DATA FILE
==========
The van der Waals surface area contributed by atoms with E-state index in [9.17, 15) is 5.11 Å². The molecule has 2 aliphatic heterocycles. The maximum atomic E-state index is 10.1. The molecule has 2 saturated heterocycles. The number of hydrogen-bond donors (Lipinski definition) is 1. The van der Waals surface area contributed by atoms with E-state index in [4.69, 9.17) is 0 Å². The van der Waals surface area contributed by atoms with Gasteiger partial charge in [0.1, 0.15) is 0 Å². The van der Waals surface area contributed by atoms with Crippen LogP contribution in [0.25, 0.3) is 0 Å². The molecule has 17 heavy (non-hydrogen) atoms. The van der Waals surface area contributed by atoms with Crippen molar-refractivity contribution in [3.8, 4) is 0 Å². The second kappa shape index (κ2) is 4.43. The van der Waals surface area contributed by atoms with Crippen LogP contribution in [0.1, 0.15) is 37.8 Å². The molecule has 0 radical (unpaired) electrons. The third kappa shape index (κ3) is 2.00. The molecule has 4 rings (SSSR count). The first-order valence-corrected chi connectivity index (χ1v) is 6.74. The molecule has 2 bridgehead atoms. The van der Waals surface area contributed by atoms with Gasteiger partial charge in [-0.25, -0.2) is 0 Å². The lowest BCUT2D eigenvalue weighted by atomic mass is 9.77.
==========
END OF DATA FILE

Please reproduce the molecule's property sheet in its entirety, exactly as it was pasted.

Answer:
The van der Waals surface area contributed by atoms with E-state index in [9.17, 15) is 5.11 Å². The molecule has 2 aliphatic heterocycles. The maximum atomic E-state index is 10.1. The molecule has 2 saturated heterocycles. The number of hydrogen-bond donors (Lipinski definition) is 1. The van der Waals surface area contributed by atoms with E-state index in [4.69, 9.17) is 0 Å². The van der Waals surface area contributed by atoms with Gasteiger partial charge in [0.1, 0.15) is 0 Å². The van der Waals surface area contributed by atoms with Crippen LogP contribution in [0.25, 0.3) is 0 Å². The molecule has 17 heavy (non-hydrogen) atoms. The van der Waals surface area contributed by atoms with Crippen molar-refractivity contribution in [3.8, 4) is 0 Å². The second kappa shape index (κ2) is 4.43. The van der Waals surface area contributed by atoms with Crippen LogP contribution in [0.1, 0.15) is 37.8 Å². The molecule has 0 radical (unpaired) electrons. The third kappa shape index (κ3) is 2.00. The molecule has 4 rings (SSSR count). The first-order valence-corrected chi connectivity index (χ1v) is 6.74. The molecule has 2 bridgehead atoms. The van der Waals surface area contributed by atoms with Gasteiger partial charge in [-0.25, -0.2) is 0 Å². The lowest BCUT2D eigenvalue weighted by atomic mass is 9.77.